The main inspiration for my version came after hearing several live bootlegs, some of which were about 30 minutes long! This gave me the idea to have an improvised intro and outro section with the main song/theme in the middle. Stylistically I wanted it to be more of a natural blues sounding arrangement as opposed to the large amounts of synths featured on the Moore version.
Tina S. — everyone's favorite teenage French shredder — is back with another new video. This time, Tina — who has covered everyone from Yngwie Malmsteen to Eddie Van Halen to Steve Vai to David Gilmour — tackles Gary Moore's "The Loner."
Gary Moore, one of the most important blues rock guitar players of all time, touched many people with his music. Through a combination of tone, melody and feel, his playing influenced many guitar players all over the world. He should be required listening for any serious musician, no matter what genre (including metal).
Accurate string bends and vibrato don't come from your hands but from your ears. They can't be practiced mechanically like alternate picking and sweeping. It takes a more careful approach to develop your ear to hear pitch. I've heard many players who can play extremely fast, accurate scales and licks but can't execute a simple string bend and stay in tune.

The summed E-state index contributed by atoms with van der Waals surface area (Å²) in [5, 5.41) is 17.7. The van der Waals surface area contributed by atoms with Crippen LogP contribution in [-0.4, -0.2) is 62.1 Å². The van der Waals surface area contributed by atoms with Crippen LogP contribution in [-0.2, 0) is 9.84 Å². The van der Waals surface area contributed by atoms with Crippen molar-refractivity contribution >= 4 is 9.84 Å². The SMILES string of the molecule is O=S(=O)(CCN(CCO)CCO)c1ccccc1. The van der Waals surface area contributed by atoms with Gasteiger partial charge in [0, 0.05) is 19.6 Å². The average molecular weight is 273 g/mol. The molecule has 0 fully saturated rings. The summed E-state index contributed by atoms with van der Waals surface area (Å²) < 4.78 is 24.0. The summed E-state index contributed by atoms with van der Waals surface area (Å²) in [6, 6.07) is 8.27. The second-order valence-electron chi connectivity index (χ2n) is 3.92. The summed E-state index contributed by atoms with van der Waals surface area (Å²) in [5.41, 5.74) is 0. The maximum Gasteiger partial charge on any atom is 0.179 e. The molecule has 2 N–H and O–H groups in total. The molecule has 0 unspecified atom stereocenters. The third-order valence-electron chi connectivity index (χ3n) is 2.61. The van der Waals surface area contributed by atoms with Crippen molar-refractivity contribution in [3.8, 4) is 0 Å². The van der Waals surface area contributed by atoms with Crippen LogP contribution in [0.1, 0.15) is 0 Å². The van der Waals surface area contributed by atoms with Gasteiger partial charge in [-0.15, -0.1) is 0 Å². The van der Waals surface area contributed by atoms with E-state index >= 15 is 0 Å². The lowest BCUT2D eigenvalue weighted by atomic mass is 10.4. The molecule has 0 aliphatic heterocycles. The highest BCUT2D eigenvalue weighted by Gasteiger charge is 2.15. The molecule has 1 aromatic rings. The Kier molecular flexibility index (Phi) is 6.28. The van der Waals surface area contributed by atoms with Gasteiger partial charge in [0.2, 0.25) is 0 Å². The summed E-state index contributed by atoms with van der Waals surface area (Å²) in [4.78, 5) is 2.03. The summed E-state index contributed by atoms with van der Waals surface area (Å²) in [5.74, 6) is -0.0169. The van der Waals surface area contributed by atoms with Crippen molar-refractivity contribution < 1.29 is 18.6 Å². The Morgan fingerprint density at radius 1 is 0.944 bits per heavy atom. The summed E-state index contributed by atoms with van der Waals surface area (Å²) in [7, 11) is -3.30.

I've never really had the opportunity own a set of these pickups because I've always played vintage instruments and preferred to keep them stock. That was until recently, when I bought a 1991 Les Paul Studio as a touring guitar. Although this guitar sounded good with the stock pickups, I couldn't resist the opportunity to install a set of Bare Knuckles and find out how good they sounded.
On October 25, 2007, guitarist Gary Moore took the stage at London's Hippodrome to tackle a host of classic tunes by Jimi Hendrix. Eagle Rock Entertainment will release that performance -- dubbed Blues for Jimi -- September 25 on CD, DVD and Blu-ray.
When it comes to rock and roll bloodlines, you'd be hard pressed to find an active artist with a more impressive pedigree than bassist/vocalist Glenn Hughes, who fronts British/American supergroup Black Country Communion. Hughes, who was born in 1951 in Staffordshire, England, came to prominence in the early '70s as a member of British funk-rock pioneers Trapeze. That led to a career-making spot in the Mk. III and IV lineups of Deep Purple in the mid-'70s, when he replaced Roger Glover and evolved into one of the band's main songwriters, co-penning "Holy Man," "You Keep On Moving" and "The Gypsy."